There’s no disputing that appraisals carry a lot of weight when it comes to real estate. In general terms, an appraisal is the estimate of a property’s market value, in comparison to similar properties in the area. This estimate is calculated through a painstaking process, and is conducted by licensed professionals who are deemed objective third parties (indicating they have no financial or other connection to the property). Appraisals are not by any stretch of the imagination, “guesswork.”
A home’s appraisal will be influenced by numerous factors including:
• Recent sales of similar properties in the area
• Size of your lot and square footage of the house
• Number of bedrooms and bathrooms
• Location of the home• Condition and aesthetics
• Upgrades and home improvements
Appraisals for Buyers — Appraisals are particularly important to buyers, as an appraisal is mandatory when securing home financing. This is because a real estate appraisal serves as an assurance to the lender that the property is worth the amount they are lending. In other words, an appraisal is a safeguard against risk for a lender, in the event that you default on your mortgage.
Appraisals are incredibly detailed and based upon a licensed appraiser’s on-site evaluation of a home, along with their research and analysis of sales data in the same area. Appraisals include amongst other things: evaluation of the real estate market in the neighborhood, details about the property compared to other similar properties, and any issues that may lower the value of the property.
As a buyer, appraisals that come in lower than the sales price can create a headache. However, if you have your heart set on a home and the appraisal comes in too low, there are a few things you can do. You may be able to appeal the appraisal, working together with your mortgage professional, your REALTOR,® and the seller, to seek out comparable values that may rebut the original appraisal. It should be noted that this process takes time, and it can be an uphill battle, but it’s worth a shot. Alternately, you could order a second appraisal, or try to negotiate with the seller to bring down the price of the home.
Keep in mind that an appraisal is not the same as a home inspection. A home inspection focuses on ensuring that mechanical systems in a home (HVAC, plumbing, electrical, etc.) are in good working condition. Therefore, a home inspection is highly suggested, but the results do not always directly affect the loan approval process. An appraisal on the other hand, is required and plays a significant role in obtaining financing for your home.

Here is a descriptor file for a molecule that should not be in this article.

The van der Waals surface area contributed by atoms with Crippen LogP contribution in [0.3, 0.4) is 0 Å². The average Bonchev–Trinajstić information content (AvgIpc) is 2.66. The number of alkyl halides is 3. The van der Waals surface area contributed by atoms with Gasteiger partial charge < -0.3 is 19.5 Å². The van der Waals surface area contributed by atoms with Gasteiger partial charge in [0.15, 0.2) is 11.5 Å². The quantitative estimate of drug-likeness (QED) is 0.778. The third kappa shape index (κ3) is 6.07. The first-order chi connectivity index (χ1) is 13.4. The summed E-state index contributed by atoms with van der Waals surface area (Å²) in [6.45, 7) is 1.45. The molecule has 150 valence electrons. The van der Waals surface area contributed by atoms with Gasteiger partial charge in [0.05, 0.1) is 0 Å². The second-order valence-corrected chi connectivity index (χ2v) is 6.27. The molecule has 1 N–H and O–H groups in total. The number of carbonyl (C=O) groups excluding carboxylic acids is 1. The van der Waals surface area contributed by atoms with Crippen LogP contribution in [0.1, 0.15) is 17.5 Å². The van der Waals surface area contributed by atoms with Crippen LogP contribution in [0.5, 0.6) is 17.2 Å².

Appraisals for Sellers — Appraisals aren’t only important for buyers. For sellers, appraisals can mean the difference between selling your home quickly, or finding yourself with a property on the market for an extended period of time. That’s precisely why many sellers opt to have an appraisal conducted themselves before listing their home for sale. This provides homeowners with a credible idea of how to price their home accurately for a quicker sale.
If you’re planning to sell your home, make sure all renovations and upgrades that have been made to your home are brought to the attention of your appraiser. If you’ve installed new cabinetry, flooring, or countertops, make sure the appraiser knows about it. If you’ve recently replaced your windows or updated appliances, be sure to mention that too. However, keep in mind that the appraiser will need to verify your claims, so you may need copies of work orders or receipts to confirm the dates and costs of the upgrades.
Should the appraisal come in lower than you anticipated, steps to take include appealing the appraisal, reducing the sales price, or asking your buyer to bring in additional money to split the difference.
Appraisals for Homeowner Refinance —Homeowners who wish to refinance will find that appraisals can again make a world of difference. This is because you won’t be able to refinance your mortgage if your home’s value is less than the amount you owe on the property. Likewise, if your appraisal reveals that you have less than 20% equity in your home, you may be forced to refinance with additional costs of mortgage insurance, or you may not qualify for a refinance with a lower rate.